Until last week, those who expected him to give up one of those posts so he could give more time to the one he kept, had assumed it would be the Burberry job. He had always privately hinted that the banking job was the one he most coveted.
Last week he sensationally presided over a boardroom bloodbath at Standard Chartered, where six directors were culled in the boardroom, including the chief executive Peter Sands. The sixth director to go is Peace himself, who will depart the board next year.
Critics say that Peace should have dealt with the problems at Standard Chartered much earlier. They say he has presided over investor discontent for too long and instead of taking action precipitately he let things fester to such an extent that it looked to many as if the situation had grown out of control.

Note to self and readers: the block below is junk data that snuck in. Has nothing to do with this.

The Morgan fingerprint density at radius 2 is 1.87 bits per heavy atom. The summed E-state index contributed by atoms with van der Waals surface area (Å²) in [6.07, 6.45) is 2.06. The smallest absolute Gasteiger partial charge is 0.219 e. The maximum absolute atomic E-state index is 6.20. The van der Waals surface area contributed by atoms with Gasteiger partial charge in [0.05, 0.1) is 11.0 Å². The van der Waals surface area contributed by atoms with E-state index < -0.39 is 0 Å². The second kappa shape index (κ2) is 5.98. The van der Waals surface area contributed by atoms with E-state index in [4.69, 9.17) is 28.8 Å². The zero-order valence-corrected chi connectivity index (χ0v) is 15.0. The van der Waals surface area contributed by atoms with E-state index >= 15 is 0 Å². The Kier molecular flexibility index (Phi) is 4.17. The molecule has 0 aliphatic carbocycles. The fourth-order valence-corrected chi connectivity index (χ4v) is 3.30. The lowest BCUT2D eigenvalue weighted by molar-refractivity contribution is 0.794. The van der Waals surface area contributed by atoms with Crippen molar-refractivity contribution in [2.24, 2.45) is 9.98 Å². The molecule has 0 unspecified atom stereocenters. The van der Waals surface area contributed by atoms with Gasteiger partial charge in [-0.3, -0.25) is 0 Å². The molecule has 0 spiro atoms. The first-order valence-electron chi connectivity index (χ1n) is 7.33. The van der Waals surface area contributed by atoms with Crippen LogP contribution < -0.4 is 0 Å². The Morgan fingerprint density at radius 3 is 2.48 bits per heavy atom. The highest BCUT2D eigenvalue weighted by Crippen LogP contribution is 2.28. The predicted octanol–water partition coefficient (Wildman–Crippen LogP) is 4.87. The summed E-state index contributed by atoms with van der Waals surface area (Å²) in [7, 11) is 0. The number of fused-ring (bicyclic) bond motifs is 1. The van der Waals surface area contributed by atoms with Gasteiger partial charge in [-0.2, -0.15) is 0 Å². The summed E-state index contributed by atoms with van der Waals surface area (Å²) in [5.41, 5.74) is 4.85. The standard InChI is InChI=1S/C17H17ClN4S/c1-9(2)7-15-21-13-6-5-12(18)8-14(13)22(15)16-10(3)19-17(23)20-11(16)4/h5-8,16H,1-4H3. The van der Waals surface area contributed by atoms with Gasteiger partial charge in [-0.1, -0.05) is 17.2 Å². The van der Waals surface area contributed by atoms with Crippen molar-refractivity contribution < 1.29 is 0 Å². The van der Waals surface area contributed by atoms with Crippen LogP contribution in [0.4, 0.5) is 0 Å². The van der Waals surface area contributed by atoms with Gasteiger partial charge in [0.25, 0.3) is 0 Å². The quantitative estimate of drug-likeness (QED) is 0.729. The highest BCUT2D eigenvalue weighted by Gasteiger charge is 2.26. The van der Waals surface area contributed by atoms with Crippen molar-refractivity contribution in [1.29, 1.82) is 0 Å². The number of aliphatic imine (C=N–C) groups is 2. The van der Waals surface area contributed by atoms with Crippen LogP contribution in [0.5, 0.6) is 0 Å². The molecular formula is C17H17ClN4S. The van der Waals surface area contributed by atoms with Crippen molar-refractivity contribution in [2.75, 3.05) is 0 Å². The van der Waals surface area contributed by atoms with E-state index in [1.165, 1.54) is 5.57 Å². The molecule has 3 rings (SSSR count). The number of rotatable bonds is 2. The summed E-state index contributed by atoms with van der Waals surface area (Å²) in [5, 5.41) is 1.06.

Such indecision has led some to question his suitability at Burberry, even though he now has more time to devote to this role.
To be clear, there is no clamour for a change just yet. Chief executive Chris Bailey is said to be a fan, as are other board members. He is a popular and respected man in the boardroom and defended Bailey well over the chief executive’s controversial pay award even though (again) he might have left it late to do it.
But some institutional shareholders believe questions need to be asked of Peace. They want Bailey, who shuns financial meetings, to be more approachable and some think Peace, who has been chairman of the group for 13 years, is past his sell-by date.